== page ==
6 Travel Tips for New Empty Nesters

You may have heard the terms “staycation” and “babymoon.” But for some reason, “emptynestcation,” hasn’t caught on yet. Maybe it should.

Your kids growing up and leaving home gives you the time — and often the finances — to travel without focusing on kid-friendly places and activities. Another benefit of traveling without children is freedom from the time constraints of school and sports schedules.

From comparing travel insurance companies to suggesting activities, we’ll share tips for how to make the most out of your vacation during your new season of life.

Tip #1 – Travel During the Off Season

You’ll be surprised by how much 18-25 years of traveling with children impacts how you think. You’ll likely automatically plan for summertime travels when you plan a vacation.

Think for a minute. Is there a reason traveling during the summer is better? Of course, it might be, especially if you want to go somewhere that would be too cold and snowy during the winter. But don’t automatically plan a summer trip if winter would be better.

For example, when you plan a trip for October, you can skip the summer crowds and enjoy the beauty of autumn if you choose a destination known for its colorful leaves.

Or you might decide to travel south during the winter. Not only will you escape the cold, but traveling in the off-season will also give you a more authentic experience to appreciate the local vibe.

Tip #2 – Take a Long Trip

If you’re not retired, you won’t have as much freedom to travel for extended periods, but you can start planning for when you can. If you are retired or can work remotely, you can take advantage of your newfound freedom and travel for a month or two.

If you have a camper or RV or can obtain a vacation home or rental, you might even want to consider a snowbird lifestyle and spend the winters in Tombstone, Arizona, Clearwater, Florida, or anywhere else you won’t have to deal with snow and cold for a winter or two.

Tip #3 – Make a Travel Destination Bucket List

Start dreaming of all the places you’d like to visit. Then, once you have made a list of 10 or so destinations, start researching the best time to go, what to do and see while you’re there, and inside tips about the area from locals.

Write down all you discover because without recording it, all your research might get jumbled in your mind. Then, once you know a little bit more about each bucket list vacation spot, whether it’s an all-inclusive resort in Puerto Rico or a cabin outside Zion National Park, you can put them in order of priority and start planning.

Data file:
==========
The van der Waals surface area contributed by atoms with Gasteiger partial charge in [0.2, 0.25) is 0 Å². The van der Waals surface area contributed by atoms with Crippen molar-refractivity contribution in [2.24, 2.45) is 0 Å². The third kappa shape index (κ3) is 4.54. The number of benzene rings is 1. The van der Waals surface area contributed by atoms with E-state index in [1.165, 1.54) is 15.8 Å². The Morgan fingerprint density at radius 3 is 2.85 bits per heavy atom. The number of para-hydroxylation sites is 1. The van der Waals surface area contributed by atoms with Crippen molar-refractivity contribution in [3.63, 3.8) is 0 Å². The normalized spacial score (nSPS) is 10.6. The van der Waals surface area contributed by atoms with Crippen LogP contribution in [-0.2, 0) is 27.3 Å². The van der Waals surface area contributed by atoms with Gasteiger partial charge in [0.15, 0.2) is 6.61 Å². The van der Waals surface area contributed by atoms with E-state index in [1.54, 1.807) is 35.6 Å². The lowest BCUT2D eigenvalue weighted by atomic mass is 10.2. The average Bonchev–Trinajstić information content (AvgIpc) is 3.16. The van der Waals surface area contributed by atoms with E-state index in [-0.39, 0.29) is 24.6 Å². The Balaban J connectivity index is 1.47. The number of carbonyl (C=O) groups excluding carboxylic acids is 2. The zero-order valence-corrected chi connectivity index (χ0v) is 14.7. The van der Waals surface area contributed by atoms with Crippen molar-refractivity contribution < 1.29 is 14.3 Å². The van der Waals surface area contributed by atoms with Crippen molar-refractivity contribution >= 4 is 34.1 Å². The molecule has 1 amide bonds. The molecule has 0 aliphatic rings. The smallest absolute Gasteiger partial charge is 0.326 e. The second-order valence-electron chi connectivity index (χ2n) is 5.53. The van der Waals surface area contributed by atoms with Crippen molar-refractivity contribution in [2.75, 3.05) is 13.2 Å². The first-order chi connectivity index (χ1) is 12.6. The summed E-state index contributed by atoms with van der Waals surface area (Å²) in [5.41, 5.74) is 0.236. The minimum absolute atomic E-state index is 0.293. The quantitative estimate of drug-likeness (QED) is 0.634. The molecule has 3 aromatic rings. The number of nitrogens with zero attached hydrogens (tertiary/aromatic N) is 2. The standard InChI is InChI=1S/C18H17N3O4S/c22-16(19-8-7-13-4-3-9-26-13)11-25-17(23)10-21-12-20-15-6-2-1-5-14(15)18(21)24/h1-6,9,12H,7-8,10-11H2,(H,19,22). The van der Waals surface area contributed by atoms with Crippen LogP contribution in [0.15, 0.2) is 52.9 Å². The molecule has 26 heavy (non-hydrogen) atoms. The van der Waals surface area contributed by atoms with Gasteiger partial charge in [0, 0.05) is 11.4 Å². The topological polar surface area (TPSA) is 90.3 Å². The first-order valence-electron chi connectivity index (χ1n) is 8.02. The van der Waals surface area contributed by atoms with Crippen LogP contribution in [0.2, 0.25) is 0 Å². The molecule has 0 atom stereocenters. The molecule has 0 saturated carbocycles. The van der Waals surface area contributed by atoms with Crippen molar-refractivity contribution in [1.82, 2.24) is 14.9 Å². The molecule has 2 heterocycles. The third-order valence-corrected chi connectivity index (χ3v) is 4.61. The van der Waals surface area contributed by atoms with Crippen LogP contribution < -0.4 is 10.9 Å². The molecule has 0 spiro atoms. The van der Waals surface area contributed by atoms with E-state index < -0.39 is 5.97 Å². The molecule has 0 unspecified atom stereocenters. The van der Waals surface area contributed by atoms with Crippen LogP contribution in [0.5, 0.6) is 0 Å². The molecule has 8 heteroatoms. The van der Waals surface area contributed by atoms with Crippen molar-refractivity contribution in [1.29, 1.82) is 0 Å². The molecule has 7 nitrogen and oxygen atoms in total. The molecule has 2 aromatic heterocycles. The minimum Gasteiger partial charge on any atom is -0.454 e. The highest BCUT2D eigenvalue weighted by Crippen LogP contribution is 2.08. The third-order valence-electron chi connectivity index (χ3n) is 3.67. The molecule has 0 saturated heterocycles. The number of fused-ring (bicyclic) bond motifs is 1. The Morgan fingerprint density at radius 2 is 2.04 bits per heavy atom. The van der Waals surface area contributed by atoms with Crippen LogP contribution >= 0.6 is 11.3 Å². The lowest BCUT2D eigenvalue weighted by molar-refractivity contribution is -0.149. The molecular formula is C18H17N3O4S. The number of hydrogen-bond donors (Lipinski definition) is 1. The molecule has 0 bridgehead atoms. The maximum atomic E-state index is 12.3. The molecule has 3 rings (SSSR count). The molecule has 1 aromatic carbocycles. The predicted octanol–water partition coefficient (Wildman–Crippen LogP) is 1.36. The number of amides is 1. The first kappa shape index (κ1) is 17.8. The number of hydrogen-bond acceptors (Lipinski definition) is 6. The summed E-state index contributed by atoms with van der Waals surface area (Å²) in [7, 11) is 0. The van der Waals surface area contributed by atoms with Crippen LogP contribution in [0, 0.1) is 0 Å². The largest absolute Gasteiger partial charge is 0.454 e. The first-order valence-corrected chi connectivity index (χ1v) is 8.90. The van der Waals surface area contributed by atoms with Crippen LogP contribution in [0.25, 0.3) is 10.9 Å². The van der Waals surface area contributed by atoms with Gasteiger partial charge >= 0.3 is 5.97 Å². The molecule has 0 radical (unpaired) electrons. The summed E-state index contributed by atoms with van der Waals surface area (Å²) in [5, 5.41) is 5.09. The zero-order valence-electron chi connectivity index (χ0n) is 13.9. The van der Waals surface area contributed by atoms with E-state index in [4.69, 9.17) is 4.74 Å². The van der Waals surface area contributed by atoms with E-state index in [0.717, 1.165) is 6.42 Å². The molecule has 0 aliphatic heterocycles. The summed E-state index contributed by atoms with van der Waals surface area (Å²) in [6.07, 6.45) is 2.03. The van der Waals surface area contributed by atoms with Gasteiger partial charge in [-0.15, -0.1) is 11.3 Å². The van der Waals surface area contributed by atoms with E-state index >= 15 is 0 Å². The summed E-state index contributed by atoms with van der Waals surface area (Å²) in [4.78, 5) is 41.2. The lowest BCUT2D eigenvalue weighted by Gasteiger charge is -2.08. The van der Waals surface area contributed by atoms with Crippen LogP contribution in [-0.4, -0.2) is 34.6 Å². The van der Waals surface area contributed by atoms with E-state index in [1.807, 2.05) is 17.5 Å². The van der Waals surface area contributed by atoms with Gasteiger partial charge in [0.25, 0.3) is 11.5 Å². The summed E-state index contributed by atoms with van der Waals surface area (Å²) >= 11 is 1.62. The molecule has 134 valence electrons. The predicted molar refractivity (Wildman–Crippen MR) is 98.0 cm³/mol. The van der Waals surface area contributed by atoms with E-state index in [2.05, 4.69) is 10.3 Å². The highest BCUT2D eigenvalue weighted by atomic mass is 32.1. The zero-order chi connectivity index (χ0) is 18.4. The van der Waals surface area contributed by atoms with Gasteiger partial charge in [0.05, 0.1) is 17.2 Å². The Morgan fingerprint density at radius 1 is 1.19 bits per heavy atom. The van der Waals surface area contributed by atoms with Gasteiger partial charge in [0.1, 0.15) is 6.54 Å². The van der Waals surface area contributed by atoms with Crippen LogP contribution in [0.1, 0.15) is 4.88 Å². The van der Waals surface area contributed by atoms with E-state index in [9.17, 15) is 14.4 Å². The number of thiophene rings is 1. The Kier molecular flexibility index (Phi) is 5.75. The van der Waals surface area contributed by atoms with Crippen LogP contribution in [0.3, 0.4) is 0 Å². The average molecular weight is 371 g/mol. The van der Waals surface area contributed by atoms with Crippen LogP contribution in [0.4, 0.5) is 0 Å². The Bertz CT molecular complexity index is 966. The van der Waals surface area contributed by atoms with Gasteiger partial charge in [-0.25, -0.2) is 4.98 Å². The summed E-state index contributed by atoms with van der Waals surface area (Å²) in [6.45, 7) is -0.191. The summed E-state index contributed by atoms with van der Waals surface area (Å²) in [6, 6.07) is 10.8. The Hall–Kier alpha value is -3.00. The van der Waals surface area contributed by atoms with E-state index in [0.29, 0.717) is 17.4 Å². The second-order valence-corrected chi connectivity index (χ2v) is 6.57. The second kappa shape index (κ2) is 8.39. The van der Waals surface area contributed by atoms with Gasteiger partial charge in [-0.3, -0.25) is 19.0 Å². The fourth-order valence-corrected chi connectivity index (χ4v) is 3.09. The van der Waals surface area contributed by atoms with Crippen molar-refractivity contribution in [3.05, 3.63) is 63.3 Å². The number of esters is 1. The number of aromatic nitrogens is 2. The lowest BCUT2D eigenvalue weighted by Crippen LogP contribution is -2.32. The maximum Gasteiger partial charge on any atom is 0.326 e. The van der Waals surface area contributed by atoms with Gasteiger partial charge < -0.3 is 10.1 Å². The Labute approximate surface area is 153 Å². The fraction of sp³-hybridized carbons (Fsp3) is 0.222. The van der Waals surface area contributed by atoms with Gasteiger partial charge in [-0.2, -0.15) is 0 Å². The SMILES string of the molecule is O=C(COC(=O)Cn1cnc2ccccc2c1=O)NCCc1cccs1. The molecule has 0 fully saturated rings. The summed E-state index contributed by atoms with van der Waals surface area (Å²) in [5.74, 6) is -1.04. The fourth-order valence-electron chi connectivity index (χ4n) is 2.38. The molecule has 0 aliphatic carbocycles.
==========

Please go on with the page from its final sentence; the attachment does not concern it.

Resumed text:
Tip #4 – Consider Travel Insurance

Perhaps you’ve considered travel insurance in the past. Or maybe you haven’t ever thought about it.

Many times, family vacations are low-budget excursions that aren’t a good fit for travel insurance. But once you start planning bucket list vacations, you might need a travel insurance policy more than you did before.

There are a variety of coverage levels and types to choose from.

  • Annual travel insurance – This type of travel insurance will cover multiple trips in a plan year, so it’s ideal if you plan to travel frequently.
  • Cancel for any reason – These are the most comprehensive travel insurance plans and will provide coverage for trip cancellations regardless of the cause. But unfortunately, they’re the most expensive option.
  • Luggage compensation – If you fly and the airport loses your suitcases or sends them to the wrong destination, this coverage will help you pay for items you need until you get your bag back. It will also help cover your losses if your suitcase is lost.
  • Travel medical insurance – If you’re traveling within the U.S., there’s a good chance your private insurance or Medicare will cover emergency medical treatment. But if you’re traveling internationally, you’ll need a travel medical policy.

As with all types of insurance, it’s best to compare plans to find the one that fits your situation best and offers a competitive premium.

Tip #5 – Try a Different Mode of Travel

Don’t put yourself in a box where you always do the same type of travel. For example, if you’ve always made road trips, don’t assume that’s the only way to vacation.

Cruises, train rides, airplane flights, and road trips each offer different experiences, and once you try them out, you might discover a new favorite.

As new empty nesters, remember that you can travel differently now, and you should take advantage of your freedom and the opportunities it presents.

Melanie Musson

Melanie Musson writes and researches for the insurance comparison site, ExpertInsuranceReviews.com. She’s passionate about helping others understand how the right insurance plan can protect their financial stability both now and in the future.

Evan Whitehttps://fromtourist2local.com
Knowledge sharing helps to strengthen your personal brand! We all have a personal brand and it's always being altered by what we do, whether we are aware of it or not. I have seen mine shaped in a positive way because of the information I have freely shared.

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